Four Propositions on Homosexuality and Holiness

One of the most heated topics for Christians today is how to relate same-sex attraction to the Christian life

Tender-hearted Christians can only sympathize with our brothers and sisters who have and do struggle with homosexual desires.  Yet we do no actual good in offering false comfort to weary strugglers.  Yes, we must not make heterosexuality the be-all and end-all of godliness, as if heterosexuality = holiness.  Yet we cannot be true to Scripture and yet deny that godliness must include holy heterosexuality, so that the pursuit of holiness will include for many a bitter struggle against homosexual desires.

 

In response to the cultural tidal wave of gay-rights advances in America, Christians and churches are seeking categories to make sense of our situation.  As the Supreme Court has legally normalized homosexuality, more and more people feel comfortable admitting to homosexual desires (i.e. “same-sex attraction”).  A good number of them make this claim as church-going people who profess faith in Jesus Christ.  Therefore, one of the most heated topics for Christians today is how to relate same-sex attraction to the Christian life.

This topic came to my mind today as I read an article titled Godliness Is Not Heterosexuality.  The author expresses concern that Christian parents are worried that their children might become same-sex attracted and thus be barred from a godly life.  His answer is that same-sex attraction is not contrary to godliness.  Having formerly thought that the “pursuit of holiness. . . equaled the pursuit of heterosexuality,” he now understands that “godliness, not heterosexuality” should be our aim.  In reading the article, one sympathizes with the struggle that it reveals.  Nonetheless, its argument involves a confusion of biblical categories.  Can Christians, in light of the teaching of Moses and Paul, consider homosexual desire as compatible with godliness?  In dealing with this question, let me offer these four propositions on homosexuality and holiness and then work them out in more detail:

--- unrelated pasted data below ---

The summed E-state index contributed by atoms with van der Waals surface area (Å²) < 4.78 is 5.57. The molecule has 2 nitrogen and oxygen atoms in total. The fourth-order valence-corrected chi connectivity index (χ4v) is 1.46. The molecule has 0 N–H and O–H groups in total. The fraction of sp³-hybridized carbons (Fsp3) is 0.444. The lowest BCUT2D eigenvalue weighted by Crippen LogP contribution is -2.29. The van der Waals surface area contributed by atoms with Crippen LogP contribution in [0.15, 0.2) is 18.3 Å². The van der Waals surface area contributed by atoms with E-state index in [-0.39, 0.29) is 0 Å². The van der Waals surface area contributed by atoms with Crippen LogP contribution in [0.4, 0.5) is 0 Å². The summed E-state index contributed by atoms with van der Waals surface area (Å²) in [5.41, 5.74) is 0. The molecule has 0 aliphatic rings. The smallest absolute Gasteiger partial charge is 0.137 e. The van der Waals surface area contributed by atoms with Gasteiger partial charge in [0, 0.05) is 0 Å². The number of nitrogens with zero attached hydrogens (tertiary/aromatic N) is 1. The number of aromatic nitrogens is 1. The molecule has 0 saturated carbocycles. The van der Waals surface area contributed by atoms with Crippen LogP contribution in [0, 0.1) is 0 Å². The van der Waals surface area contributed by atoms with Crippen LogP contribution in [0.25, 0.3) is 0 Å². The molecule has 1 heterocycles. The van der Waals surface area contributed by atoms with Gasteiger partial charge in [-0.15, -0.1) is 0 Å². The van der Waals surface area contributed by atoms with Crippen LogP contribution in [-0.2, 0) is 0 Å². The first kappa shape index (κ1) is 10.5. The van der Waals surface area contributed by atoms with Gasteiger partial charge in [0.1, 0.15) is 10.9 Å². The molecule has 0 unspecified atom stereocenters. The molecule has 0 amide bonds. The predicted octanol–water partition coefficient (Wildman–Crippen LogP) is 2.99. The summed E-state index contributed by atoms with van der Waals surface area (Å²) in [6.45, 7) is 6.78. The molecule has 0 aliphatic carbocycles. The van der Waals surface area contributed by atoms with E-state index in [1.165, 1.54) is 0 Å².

1. All believers in Jesus are positionally holy (1 Cor. 1:2; 1 Cor. 6:11; Heb. 10:10).
  2. Personally, all believers in Jesus are imperfectly holy in this present life (Phil. 3:12; 1 Jn. 1:8; Eph. 4:22-24; Phil. 2:12-13; 1 Tim. 6:12-13).
  3. Homosexual behaviors and desires are contrary to holiness (Lev. 18:22; Rom. 1:26-27; 1 Cor. 6:9-11).
  4. Believers with homosexual desires must therefore strive for Christ-like sexual holiness, which is categorically heterosexual (Gen. 2:24; Rom. 1:27; Rom. 13:14; Phil. 4:13).

Let me explain these propositions and defend them from God’s Word:

  1. All believers in Jesus are positionally holy.  We have been categorically set apart to God by God through the saving achievement of Jesus Christ.  Theologians refer to this idea as definitive sanctification: we have been made once-for-all holy as we are in Christ through saving faith (1 Cor. 1:2; 1 Cor. 6:11; Heb. 10:10).
  2. Personally, all believers are imperfectly holy in this present life.

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